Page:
Little Toasters at Vaughn Elementary: choosing an emotion and drawing a character to represent it. From front and clockwise: Grace Wehmeier, Maddy Miller, group leader Victoria Beeber, Jezzie Riley, Maris Johnson, Sydney Tucker. Photo by Sara Thompson, KP News.

What difference can a weekly group activity make in the lives of grade school girls? Little Toasters, a program now in each Peninsula School District elementary school, offers a resoundingly positive answer.

Seven years ago, an intern completing her master’s of social work training at Children’s Home Society (CHS) decided to establish a group for girls at Evergreen Elementary as her thesis project. She wanted a program that would build confidence and give girls experience in public speaking. She dubbed it Little Toasters, an homage to the better-known Toastmasters.

It was a success, but when she left, it ended. Two years later, in 2011, a family support worker at CHS named Debbie Fisher revived the program. Four girls joined the weekly meeting.

Word of the program’s success spread and this year it is active at every elementary school in the Peninsula School District, with 59 girls participating.

Exuberance filled the room on a recent Thursday afternoon at Vaughn Elementary. Eight girls, all engaged, talkative and unperturbed by the presence of a KP News reporter, joined in the planned activities.

Jezzie Riley, now a seventh-grader at KPMS, joined Little Toasters in the fourth and fifth grades. She now returns to Vaughn Elementary each week as a big buddy. “Little Toasters really helped me,” she said. “I had to lead the Pledge of Allegiance in front of the whole school when I was at Vaughn and it would have been really hard if I hadn’t been in Little Toasters. Now I feel comfortable speaking in front of people.”

Fisher and fellow family support worker Victoria Beeber described the program in detail.

Girls sign up each fall, usually after being recommended by their school counselors. They meet once a week for an hour and a half after school. Each session has a theme, running a wide gamut from business to college to empowerment to spring. There are now six staff members to run afternoon programs in eight schools.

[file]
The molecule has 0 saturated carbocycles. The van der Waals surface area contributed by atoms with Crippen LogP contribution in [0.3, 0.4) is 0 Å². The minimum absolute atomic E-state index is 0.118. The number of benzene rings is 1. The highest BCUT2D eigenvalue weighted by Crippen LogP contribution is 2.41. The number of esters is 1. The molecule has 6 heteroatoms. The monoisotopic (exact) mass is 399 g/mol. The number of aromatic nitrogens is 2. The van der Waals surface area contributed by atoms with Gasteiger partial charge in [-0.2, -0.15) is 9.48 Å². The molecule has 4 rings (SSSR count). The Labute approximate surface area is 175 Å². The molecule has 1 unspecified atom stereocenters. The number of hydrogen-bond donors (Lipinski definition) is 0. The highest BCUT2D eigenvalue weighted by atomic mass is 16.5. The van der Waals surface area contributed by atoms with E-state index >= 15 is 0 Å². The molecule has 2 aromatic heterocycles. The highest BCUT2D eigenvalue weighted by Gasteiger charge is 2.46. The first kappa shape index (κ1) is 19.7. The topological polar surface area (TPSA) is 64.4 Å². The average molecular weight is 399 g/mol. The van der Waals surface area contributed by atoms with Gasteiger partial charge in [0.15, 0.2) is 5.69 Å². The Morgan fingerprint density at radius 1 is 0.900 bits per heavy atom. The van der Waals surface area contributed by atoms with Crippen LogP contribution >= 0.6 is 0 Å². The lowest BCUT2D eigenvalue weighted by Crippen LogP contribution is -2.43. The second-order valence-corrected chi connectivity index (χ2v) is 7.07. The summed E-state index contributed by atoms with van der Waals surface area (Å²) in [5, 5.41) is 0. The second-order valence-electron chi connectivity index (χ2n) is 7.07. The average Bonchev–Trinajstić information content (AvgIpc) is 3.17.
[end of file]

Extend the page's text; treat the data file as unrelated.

Almost without being aware that they are speaking in public, the girls are pulled into a series of speaking opportunities. First, of course, a snack. They all share their highs and lows. Everyone is given an opportunity to speak although it is fine if they choose to be silent.

There is a craft project each week related to the theme of the day. While working on their projects, the girls discuss the word of the day. “The girls are so engaged in their project that they don’t even realize they are speaking in public,” said Beeber.

This is followed by the “Um Game.” All the participants answer a question without saying um or ah. “It’s important, though,” said Fisher, “that the first um doesn’t count!”

Finally, the girls are all asked to write a short speech about the theme topic. They then read the speech to the group.

The weekly program has had a real impact. Teachers report that the girls speak up for themselves, have better eye contact and participate more in classroom activities. “The speaking experience translates into improvements in reading and writing, too,” said Fisher.

Fisher highlighted two particular successes. One student who was painfully shy when she started is now a part of a music group that performed at Disneyland. And the Lions Club this year nominated Little Toaster Grace Nesbit, an Evergreen 10-year-old, as Citizen of the Year.

“We keep getting requests to start programs at other schools who hear about Little Toasters,” said Fisher. Jud Morris, the director of CHS, said, “I would like to see Little Toasters expand to other school districts in Washington.”

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